Tanya:  Do you have a favorite film?

Christine: I have several. 400 Blows, Cinema Paradiso, My Life as a Dog, Goodfellas. Like I mentioned, Terms of Endearment, Broadcast News. Another film that … It’s funny because …  Tootsie?

Christine: That was kind of remarkable for me. In hindsight, it was really interesting because that was an early take on the man in female clothing. I didn’t think about that, Tyler Perry made popular, but that was done brilliantly, right, in Tootsie. Then there are some films I have, one particular film that will go on my all-time favorite films is, it’s called Madadayo by Kurosawa. The translation is, I’m not ready yet. It was the last film he made before he died. Something about that film struck a chord with me that I just haven’t been able to shake loose.

It’s visually stunning and I think, from what I’ve read about it, is that it’s probably his most emotional and deeply personal film. I think that resonated with me because Kurosawa is a master in and of himself, right? This is a film that spoke to me. I’m particularly drawn to deeply personal and emotionally, just some kind of emotional resonance. That’s the realm or range I like to hang in. However successful I’ve been at it, that’s what I want to strive for too, going forward.  Kurosawa aside, James L. Brooks and Sydney Pollack, there are like … There’s a comedic side of me that I’m excited to explore going forward, that I’ve kind of suppressed because coming from NYU, I was thinking I had to be a serious filmmaker but I don’t. Get to know who you are and what you’re capable of doing.

I think there’s a lot that I can explore in comedy that I would be great at as of late. Bridesmaids did that for me. When I saw that movie and I’m like, how is this possible? This totally silly, stupid movie on so many levels is also so engaging and emotionally resonant and relevant to where I am in terms of where I am with storytelling. That’s an arena that I’m going to knock down next.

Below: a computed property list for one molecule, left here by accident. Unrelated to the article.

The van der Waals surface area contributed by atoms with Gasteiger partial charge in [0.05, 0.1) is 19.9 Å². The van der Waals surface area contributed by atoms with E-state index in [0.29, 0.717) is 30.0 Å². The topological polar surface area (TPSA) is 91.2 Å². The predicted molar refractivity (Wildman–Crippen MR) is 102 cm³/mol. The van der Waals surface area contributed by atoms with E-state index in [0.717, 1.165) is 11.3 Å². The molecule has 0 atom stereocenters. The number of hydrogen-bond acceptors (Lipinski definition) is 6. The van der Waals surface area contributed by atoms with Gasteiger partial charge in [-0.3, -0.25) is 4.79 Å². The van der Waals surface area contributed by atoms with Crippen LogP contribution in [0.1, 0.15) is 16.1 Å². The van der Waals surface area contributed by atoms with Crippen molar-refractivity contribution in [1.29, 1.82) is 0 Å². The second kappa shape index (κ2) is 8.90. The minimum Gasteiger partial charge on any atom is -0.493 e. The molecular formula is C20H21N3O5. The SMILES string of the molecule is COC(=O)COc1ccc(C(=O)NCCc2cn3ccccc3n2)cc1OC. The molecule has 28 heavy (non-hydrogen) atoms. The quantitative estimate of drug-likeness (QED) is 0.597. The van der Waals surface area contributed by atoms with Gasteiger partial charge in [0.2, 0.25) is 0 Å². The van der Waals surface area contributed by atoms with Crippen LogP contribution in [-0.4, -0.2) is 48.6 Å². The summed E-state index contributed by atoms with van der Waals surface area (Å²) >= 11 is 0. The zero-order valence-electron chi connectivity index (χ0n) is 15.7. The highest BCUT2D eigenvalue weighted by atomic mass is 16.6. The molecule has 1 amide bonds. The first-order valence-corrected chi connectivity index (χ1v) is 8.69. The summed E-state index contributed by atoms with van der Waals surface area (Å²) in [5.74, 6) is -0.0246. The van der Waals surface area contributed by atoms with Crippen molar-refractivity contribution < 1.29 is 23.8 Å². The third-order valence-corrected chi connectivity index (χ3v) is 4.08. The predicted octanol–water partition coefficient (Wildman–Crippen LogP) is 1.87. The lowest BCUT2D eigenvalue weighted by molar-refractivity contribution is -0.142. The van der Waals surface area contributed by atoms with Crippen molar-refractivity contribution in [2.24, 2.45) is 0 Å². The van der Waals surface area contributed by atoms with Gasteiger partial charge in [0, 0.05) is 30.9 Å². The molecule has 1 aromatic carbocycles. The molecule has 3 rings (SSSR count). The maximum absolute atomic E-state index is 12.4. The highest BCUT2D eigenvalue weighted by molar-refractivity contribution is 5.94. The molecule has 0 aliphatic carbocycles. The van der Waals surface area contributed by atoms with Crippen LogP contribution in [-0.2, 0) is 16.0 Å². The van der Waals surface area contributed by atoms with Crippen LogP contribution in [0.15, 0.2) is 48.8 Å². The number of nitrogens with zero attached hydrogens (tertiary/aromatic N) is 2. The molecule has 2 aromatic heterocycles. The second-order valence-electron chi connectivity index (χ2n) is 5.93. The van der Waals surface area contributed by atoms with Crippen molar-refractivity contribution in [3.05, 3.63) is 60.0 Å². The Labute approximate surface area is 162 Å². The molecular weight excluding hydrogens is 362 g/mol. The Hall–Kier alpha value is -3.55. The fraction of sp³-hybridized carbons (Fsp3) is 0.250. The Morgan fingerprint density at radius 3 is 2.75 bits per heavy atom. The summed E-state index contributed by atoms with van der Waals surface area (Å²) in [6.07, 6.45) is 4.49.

Tanya:  Three final questions. I was fortunate enough to meet your amazing children. You have 3 sons and a daughter, who’s the youngest amongst these very charismatic, intelligent and wonderful boys. I’m wondering what do you think is the most impactful thing you’ve ever done for your daughter?

Christine: I think the most impactful thing, and I’ve thought about this as a mother. I have 3 boys. When I heard that I was going to have a daughter, I was scared. Just say that, because I’m like, what do you do with a girl? I know what to do with boys. I think the most impactful thing that I’ve ever done for my daughter is let her be who she is, to leave her alone. I’m like a tomboy to the core. If you ever catch me with nail polish on, someone has drugged me and put it on while I was sleeping. My daughter is a girly girl. That’s just who she is. That’s how she was born. She relishes getting a mani-pedi. For me, I would never do that because that’s not me.

One time, for her birthday, I took her and her best friend to a nail salon and they had a mani-pedi party for them as I sat in the background and watched. I didn’t get my nails done. I just allowed her to bask in her pleasure zone. She loves dressing up. She loves dresses. She love shoes. I have a couple pair of Nikes that I wear everyday. I’m not at all threatened by who she is and I don’t want her to be influenced by who and what I am. I want her to be her and I’m comfortable being me. I think giving her that space to grow and nurturing who she is has been the greatest thing that I feel that I could do for her. Even to the point where, like I said, I don’t even like nail salons. I don’t even like being in them. But for her sake? I will take her. It has forced me to do things that I would not typically do, but I would do that for her because I think that will allow her to flourish at the highest level and allow her to be happy and proud of who she is.